Guybrush’s quest to become a pirate leads him here, to the three Important-Looking Pirates that apparently serve as the gatekeepers to all piratedom. They tell Guybrush that he can join up if he completes the three trials — that is, proving himself successful at swordplay, thieving, and treasure hunting. To do this, I’ll have to defeat the Sword Master, steal an idol from the governor’s mansion, and find the legendary lost treasure of Melee Island. I also find out what’s actually in grog, which ends up being a horrific list of ingredients including sulfuric acid, pepperoni, and red dye no.2.

Can I also say how much I adore this soundtrack? In both editions, it’s so soothing and perfect in striking that Caribbean pirate mood. Just an all-time classic and one of my favorite video game OSTs of all time.

There are lots of great environmental gags to notice as well, like the vat of poison (grog?). Oh, and the picture of the Pillsbury Doughboy. HE IS TOO ADORABLE FOR WORDS.


The ghost pirate LeChuck is informed by his laconic skeleton first mate that there’s a new pirate wannabe on Melee Island. Don’t know how the word of such an insignificant detail has gotten down here, but here we are. LeChuck mulls this over and vows to take care of it personally. After all, his plans are too important to be thwarted by a greenhorn such as Guybrush.

9 thoughts on “Secret of Monkey Island: A noob walks into a pirate bar

  1. There is actually one way to die in Monkey Island… by drowning. It’s designed in such a way that it’s unlikely to be a problem for most people though.

    I definitely also appreciated the lack of death penalty in MI and LucasArts’ other adventures going forward. I played the original Maniac Mansion and Zak McCracken too, and those had so many weird ways to die…

  2. I remember the “rubber tree” part so well. Such a sneaky jibe at Sierra games at the time, where walking a pixel too far in the wrong direction usually meant tumbling into a lake of acid, hurtling off a cliff, or otherwise dying in some new and unique fashion. (Hope you remembered to save a new game at practically every scene change!)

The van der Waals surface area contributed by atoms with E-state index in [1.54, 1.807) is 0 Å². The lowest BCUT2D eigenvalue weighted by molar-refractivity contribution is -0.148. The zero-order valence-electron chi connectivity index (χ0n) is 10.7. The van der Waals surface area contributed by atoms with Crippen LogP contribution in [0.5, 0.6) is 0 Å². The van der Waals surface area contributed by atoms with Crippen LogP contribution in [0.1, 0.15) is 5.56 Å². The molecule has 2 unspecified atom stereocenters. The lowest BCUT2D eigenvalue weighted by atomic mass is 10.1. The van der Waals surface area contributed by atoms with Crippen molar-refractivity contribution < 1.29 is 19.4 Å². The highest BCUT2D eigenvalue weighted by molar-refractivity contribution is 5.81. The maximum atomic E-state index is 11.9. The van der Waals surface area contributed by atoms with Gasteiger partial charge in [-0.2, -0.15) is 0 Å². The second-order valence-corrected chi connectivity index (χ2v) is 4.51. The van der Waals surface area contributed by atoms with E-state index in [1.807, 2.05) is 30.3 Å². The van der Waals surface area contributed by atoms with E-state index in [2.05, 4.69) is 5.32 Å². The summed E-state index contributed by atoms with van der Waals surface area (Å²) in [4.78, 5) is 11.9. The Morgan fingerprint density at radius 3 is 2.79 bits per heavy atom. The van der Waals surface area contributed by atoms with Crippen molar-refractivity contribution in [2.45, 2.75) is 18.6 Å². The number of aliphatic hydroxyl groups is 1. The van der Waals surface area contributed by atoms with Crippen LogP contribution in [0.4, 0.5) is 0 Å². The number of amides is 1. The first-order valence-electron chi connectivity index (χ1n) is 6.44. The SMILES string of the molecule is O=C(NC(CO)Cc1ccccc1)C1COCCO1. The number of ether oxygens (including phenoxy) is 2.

In the case of the first game, I think the pixel art original version is still a classic. The remastered art looks too abstract and cartoony. The vagueness of the detail adds to the player’s ability to project their own interpretations into the game and the characters. My Guybrush Threepwood would declaim his desire to be a mighty pirate in a way different from yours. A voice actor would make that experience too consistent. That works if the original already had voices like Grim Fandango, but not if it doesn’t. (Also, the Grim Fandango remaster was exceedingly faithful to the old version, very little changes visually.)

    It’s like Final Fantasy 7. Part of its charm is the blocky models. If they ever get the remake out, it’ll look fantastically cinematic, I’m sure it’ll be a nice game experience, but it won’t have the nostalgic effect without the old aesthetic, baggage and all.

  3. Yeah I actually ended up sticking to the original pixel art in the second installment of this series (I’ve already written about five parts so far). Just feels better and the dialogue text is funny enough on its own.

  4. Yes, there is a way to die via drowning in one scene. However, since Guybrush can hold his breath for 10 minutes you need to sit around under water for over 10 minutes in real time.

  5. Oh man. The first two games in this series were really something. Right up there with Quest for Glory 1 & 2 as classics in my book. (Not sure what it is with 3 and 4 in a series that means I didn’t get on with them as well!)

    I bought both the remakes of these, but uh.. Still need to go back and play them at some point. 😉